Yahoo Finance Live hosts Julie Hyman and Brian Sozzi examine Tesla CEO Elon Musk selling off an additional $1 billion in company stock, in addition to tracking the EV developer's growth over the past five years.
JULIE HYMAN: Let's talk about another company that has lost some momentum here as have headed into the waning days of 2021-- and I'm talking about Tesla, because the stock is down about 11.5% from its record close on November 4th. It's still up more than 60% year to date, though. And Elon Musk just keeps on selling shares. It's not clear if he's in fact done now. We keep thinking he's done as he gets closer to the 10% of shares that he said he was going to sell, all of this having to do with covering his taxes.
But, Soz, it's interesting here. You could say, well, the shares have been falling as he's been selling, but as we've just been talking about, a lot of the hot momentum stocks have been losing steam around the same time. So you could kind of-- six of one, half a dozen of the other in terms of what's been going on with Tesla.
BRIAN SOZZI: Julie, he may not even know if he's done selling his stock. Let's get real here. But look, I do think-- and I will continue to say this-- that at some point, you will start to focus, or investors will start to focus, on the fundamental potential of Tesla over the next few years. And I've just been, all morning long, digging through this new note out of Deutsche Bank.
Emmanuel Rozner is the analyst there on Tesla, saying, quote, "All in, with considerable volume cost and operating leverage momentum, we continue to see large upside to 2022 consensus expectations on Tesla." And he's making the case, Rozner, that the demand continues to outstrip the supply-- not just for Tesla products, but electric vehicles at large. And when you see that dynamic at play, you have to wonder, do those earnings estimates on Tesla have to pick up in a big way next year? And if they do, what does that mean for the stock price? Theoretically , it would mean a higher stock price.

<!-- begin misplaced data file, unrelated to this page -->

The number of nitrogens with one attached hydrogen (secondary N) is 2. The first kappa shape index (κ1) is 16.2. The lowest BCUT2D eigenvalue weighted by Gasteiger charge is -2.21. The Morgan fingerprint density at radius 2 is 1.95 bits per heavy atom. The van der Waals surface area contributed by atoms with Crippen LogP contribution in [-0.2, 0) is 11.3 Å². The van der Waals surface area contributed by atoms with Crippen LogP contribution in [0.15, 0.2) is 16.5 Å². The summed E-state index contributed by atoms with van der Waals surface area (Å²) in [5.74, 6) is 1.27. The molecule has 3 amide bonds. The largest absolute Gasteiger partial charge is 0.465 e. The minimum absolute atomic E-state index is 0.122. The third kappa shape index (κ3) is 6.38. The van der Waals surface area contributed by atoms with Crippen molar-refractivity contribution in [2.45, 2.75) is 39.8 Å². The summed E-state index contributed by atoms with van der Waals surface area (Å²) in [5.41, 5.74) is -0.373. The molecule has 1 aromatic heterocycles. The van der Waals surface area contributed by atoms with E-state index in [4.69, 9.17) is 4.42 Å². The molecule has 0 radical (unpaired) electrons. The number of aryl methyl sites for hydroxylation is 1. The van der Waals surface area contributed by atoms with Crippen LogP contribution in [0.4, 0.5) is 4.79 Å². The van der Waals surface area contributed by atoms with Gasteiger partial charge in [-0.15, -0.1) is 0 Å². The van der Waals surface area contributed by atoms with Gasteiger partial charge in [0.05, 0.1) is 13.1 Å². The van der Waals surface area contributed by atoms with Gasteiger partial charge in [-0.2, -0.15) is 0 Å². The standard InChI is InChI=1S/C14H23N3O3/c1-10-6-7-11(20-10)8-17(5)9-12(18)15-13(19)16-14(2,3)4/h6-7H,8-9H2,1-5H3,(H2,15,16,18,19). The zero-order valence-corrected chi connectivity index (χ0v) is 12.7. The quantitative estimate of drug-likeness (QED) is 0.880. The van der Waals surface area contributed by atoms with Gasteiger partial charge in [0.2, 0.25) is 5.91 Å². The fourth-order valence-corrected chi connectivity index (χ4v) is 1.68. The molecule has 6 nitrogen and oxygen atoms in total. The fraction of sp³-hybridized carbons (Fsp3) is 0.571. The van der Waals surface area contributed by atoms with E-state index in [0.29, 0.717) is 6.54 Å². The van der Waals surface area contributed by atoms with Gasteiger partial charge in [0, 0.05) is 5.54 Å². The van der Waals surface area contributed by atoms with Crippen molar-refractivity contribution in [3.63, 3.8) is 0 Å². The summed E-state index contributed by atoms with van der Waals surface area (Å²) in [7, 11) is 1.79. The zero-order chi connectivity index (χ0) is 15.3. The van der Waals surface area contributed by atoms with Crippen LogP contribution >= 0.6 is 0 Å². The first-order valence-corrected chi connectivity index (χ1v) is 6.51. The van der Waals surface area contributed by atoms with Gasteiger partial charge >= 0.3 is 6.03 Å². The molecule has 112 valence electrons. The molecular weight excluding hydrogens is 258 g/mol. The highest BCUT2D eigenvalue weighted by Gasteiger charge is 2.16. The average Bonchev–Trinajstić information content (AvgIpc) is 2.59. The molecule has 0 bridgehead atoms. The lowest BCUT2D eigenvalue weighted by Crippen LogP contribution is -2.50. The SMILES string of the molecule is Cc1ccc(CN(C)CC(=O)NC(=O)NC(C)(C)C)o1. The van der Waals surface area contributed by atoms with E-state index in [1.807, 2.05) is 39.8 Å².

JULIE HYMAN: Well we're just showing that chart that I wanted to talk about. And as I was seeing the stock and its gains this year, I thought, well, when's the last time that we have seen Tesla have a 60% gain in a year? Well, last year it was up 787%. I'd forgotten.
BRIAN SOZZI: Nice chart. I like that.
JULIE HYMAN: It's risen on an annual basis. It has risen every year since it went public. And its smallest gain, as you can see in 2018 with 9.2%. Its largest gain was in 2020. But 2013 stands out-- 379% almost. It's kind of incredible the trip that this stock has taken-- that it hasn't had a down year.
BRIAN SOZZI: It just underscores that Tesla remains just this cult-favorite stock, Julie. But next year, we were just talking about Coinbase and Robinhood next year being key years-- it will be a key year for Tesla. High expectations coming into the year as I laid out, but next year, I would argue, is really the first year where we're going to get some legitimate competitors in the space. And this has been a thing that all the Tesla bears have been talking about in recent years. Oh, we're going to get this wave of competition. Well next year is the year.
You have Ford already saying it's completely sold out for the first run of its production for its electric F-150 . You have GM out there selling over $100,000 Hummer trucks-- electric Hummers. And a lot of other companies coming out with a lot of other models. At some point Rivian will, I suspect, start to pick up its deliveries and start to meet those estimates. But Tesla-- the competition is coming for it, and next year is really, I would say, the first legitimate year.
JULIE HYMAN: And I should point out, it's not even just the bears who were citing the competition, right. Even Dan Ives of Wedbush, who we're going to speak to later in the program, who is definitely a bull on Tesla, acknowledges the competition is going to be rising. Tesla is the only game in town. Yes, of course there are other vehicle makers that are making electric vehicles. But in terms of this pure play, and in terms of the growth that we have seen as we've just illustrated, no one has really come close to Tesla. That may change, but we'll see, what does a more mature Tesla look like? That should be a really fascinating story to watch. And again, we're going to talk to Dan a little bit later in the show.